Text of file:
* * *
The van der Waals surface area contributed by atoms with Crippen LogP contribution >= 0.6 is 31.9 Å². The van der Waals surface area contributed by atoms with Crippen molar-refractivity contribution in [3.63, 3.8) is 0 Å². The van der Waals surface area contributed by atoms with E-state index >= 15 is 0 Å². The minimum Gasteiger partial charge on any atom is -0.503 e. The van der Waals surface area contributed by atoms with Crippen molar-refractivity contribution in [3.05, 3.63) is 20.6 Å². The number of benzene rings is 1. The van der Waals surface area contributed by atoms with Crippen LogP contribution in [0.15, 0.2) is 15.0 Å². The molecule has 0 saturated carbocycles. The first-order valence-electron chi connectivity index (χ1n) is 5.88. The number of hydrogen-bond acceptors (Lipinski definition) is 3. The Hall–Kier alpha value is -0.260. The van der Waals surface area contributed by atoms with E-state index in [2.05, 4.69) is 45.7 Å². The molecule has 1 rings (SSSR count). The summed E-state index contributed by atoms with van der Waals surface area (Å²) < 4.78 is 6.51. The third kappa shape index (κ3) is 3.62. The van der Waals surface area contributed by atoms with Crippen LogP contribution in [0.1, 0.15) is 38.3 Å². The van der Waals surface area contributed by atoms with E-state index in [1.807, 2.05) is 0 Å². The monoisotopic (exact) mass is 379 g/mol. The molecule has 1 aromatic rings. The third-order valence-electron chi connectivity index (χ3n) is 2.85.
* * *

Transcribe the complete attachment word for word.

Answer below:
The van der Waals surface area contributed by atoms with Crippen LogP contribution >= 0.6 is 31.9 Å². The van der Waals surface area contributed by atoms with Crippen molar-refractivity contribution in [3.63, 3.8) is 0 Å². The van der Waals surface area contributed by atoms with E-state index >= 15 is 0 Å². The minimum Gasteiger partial charge on any atom is -0.503 e. The van der Waals surface area contributed by atoms with Crippen molar-refractivity contribution in [3.05, 3.63) is 20.6 Å². The number of benzene rings is 1. The van der Waals surface area contributed by atoms with Crippen LogP contribution in [0.15, 0.2) is 15.0 Å². The molecule has 0 saturated carbocycles. The first-order valence-electron chi connectivity index (χ1n) is 5.88. The number of hydrogen-bond acceptors (Lipinski definition) is 3. The Hall–Kier alpha value is -0.260. The van der Waals surface area contributed by atoms with E-state index in [2.05, 4.69) is 45.7 Å². The molecule has 1 rings (SSSR count). The summed E-state index contributed by atoms with van der Waals surface area (Å²) < 4.78 is 6.51. The third kappa shape index (κ3) is 3.62. The van der Waals surface area contributed by atoms with Crippen LogP contribution in [0.1, 0.15) is 38.3 Å². The van der Waals surface area contributed by atoms with E-state index in [1.807, 2.05) is 0 Å². The monoisotopic (exact) mass is 379 g/mol. The molecule has 1 aromatic rings. The third-order valence-electron chi connectivity index (χ3n) is 2.85.